6 Reasons Why You Need To Watch Formula 2 This Year – WTF1

6 Reasons Why You Need To Watch Formula 2 This Year

Formula 2 – formerly known as GP2 – has not only provided F1 with great talents like Lewis Hamilton, Romain Grosjean, Nico Hulkenberg and last year’s F2 champion Charles Leclerc but the racing… oh my word, the racing is just incredible.

With 20 young drivers all looking to prove themselves in front of the F1 elite, it’s no surprise that every race features incredible overtakes, unusual strategy calls and plenty of chaotic crashes.

So with a little help from Renault F1 Reserve Driver Jack Aitken, who’ll be competing in his first F2 season with ART GP, here’s why you need to be watching Formula 2 this year.

Let’s get straight to the number one reason why F2 is so damn entertaining. Overtaking.

Thanks to the simple but beautiful Dallara chassis, cars can follow each other very, very easily, meaning lots and lots and lots of overtaking.

Often you’ll see battles lasting lap after lap and throughout the entire race. You won’t see as much wheel-to-wheel racing in any other single-seater series.

Jack’s view: “There’s lots. Seriously, loads. Great, isn’t it? It’s mostly down to simpler cars and it being a one-make championship.”

However much you love practice or qualifying, we fans live for race day and in F2 they have two of them! The Saturday Feature Race, which usually lasts an hour, is where full points are awarded for the top ten (exactly the same as the current F1 points system: 25, 18, 15, 12 etc.) However, there’s also a shorter (around 45 minutes) race on Sunday where the top eight score points (15, 12, 10, 8, 6, 4, 2, 1).

Jack’s view: “Two for the price of one (starting to sound like and advert…), but it’s a serious point that allows us young drivers more track time, and allows teams two cracks at it to try different ideas on the same weekend.”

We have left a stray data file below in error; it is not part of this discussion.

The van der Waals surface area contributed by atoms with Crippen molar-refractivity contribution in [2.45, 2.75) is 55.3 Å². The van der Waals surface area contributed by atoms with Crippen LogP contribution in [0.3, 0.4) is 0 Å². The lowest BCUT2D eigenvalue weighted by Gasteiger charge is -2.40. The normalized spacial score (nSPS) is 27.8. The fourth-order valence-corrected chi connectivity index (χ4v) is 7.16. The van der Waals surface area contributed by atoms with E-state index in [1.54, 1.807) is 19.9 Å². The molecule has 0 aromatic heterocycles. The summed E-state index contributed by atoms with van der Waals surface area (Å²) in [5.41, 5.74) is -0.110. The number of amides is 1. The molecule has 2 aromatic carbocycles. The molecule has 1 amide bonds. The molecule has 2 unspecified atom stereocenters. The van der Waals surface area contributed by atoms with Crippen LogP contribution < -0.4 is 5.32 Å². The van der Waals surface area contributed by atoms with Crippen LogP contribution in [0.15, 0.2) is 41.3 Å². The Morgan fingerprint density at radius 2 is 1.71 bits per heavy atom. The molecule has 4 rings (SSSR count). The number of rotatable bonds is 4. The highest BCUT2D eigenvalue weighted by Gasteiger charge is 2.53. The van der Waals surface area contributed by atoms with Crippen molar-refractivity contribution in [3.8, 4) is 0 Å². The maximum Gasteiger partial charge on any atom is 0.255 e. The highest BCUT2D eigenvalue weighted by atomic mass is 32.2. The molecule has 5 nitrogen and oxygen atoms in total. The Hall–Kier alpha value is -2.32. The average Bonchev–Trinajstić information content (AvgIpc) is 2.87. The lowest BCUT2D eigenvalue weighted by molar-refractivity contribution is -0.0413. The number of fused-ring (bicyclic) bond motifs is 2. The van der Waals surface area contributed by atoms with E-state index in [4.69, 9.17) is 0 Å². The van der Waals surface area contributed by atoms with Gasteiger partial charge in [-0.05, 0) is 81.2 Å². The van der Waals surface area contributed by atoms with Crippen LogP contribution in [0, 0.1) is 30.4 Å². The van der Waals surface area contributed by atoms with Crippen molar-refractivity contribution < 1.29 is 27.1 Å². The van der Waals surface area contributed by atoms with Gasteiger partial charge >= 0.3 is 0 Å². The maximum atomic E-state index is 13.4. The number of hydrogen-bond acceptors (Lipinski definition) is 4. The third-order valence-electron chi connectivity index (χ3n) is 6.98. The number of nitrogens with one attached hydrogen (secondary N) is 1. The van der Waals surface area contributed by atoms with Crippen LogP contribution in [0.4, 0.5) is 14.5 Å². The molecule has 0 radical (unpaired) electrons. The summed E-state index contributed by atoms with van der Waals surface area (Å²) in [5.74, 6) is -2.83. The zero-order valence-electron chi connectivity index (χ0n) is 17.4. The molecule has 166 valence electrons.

Did we mention that F2 has reverse grids? That’s right, if the second sprint race wasn’t crazy enough already the top eight from the previous race are reversed. With the fastest guys in the middle of the pack, it’s the perfect recipe for a great race.

Jack’s view: “Race 2 is a reverse grid race, meaning you see the top guys fighting in the pack, and midfield runners having a chance to win!”

One of the main reasons Formula 2 sees so much overtaking is due to the varying strategies during the race. Unlike most junior categories, F2 has a mandatory pitstop and like F1 a few years back has an ‘option’ and a ‘prime’ tyre.

Think back to what F1 was like in 2012 when tyres degraded massively during a race and drivers pulled off some audacious strategies to get the upper hand. Last year in Bahrain for example, tyre wear was so bad that Charles Leclerc took a pitstop during the Sprint Race (something you wouldn’t normally see in such a short race) and carved his way through the field on fresher tyres to win the race spectacularly.

Jack’s view: “The pitstops and degrading tyres in F2 make strategy a huge part of Feature Races, and it’s something most of the grid are new to, so it creates a lot of opportunity for exciting races.”

This year the series will be running a new Dallara chassis which looks a lot more like this year’s Formula 1 cars. Despite the change of chassis though, simple aero should still allow the cars to follow each other easily, meaning the entertainment factor shouldn’t change too much.

Jack’s view: “A new car this year (that looks pretty sick, yes, even with the halo) will act as a bit of a reset, it’s very unlikely one team or driver will figure it out quickly, so should see a few different results…”

If you’re wondering who’s going the future stars of Formula 1 then F2 is the place to find them. ART’s Jack Aitken is part of Renault’s Driver Academy and the team’s F1 reserve, while his F2 teammate George Russell is a Mercedes junior. Lando Norris who’ll be racing for Carlin is a McLaren junior driver and so is Prema’s Nyck de Vries.

Lewis Hamilton and Nico Rosberg were both GP2 champions, so whoever takes the title this year, expect them to be in F1 in 2019.

Jack’s view: “Nearly half the grid are on F1 young driver programs, and it’s mostly justified, F2 is the last step and everyone comes here to prove they’re ready for F1, so there’s a very good chance a lot of these names will be around for a long time.”

The F2 season gets underway this weekend in Bahrain with Race 1 on Saturday ahead of F1 qualifying and Race 2 on Sunday ahead of the Bahrain Grand Prix

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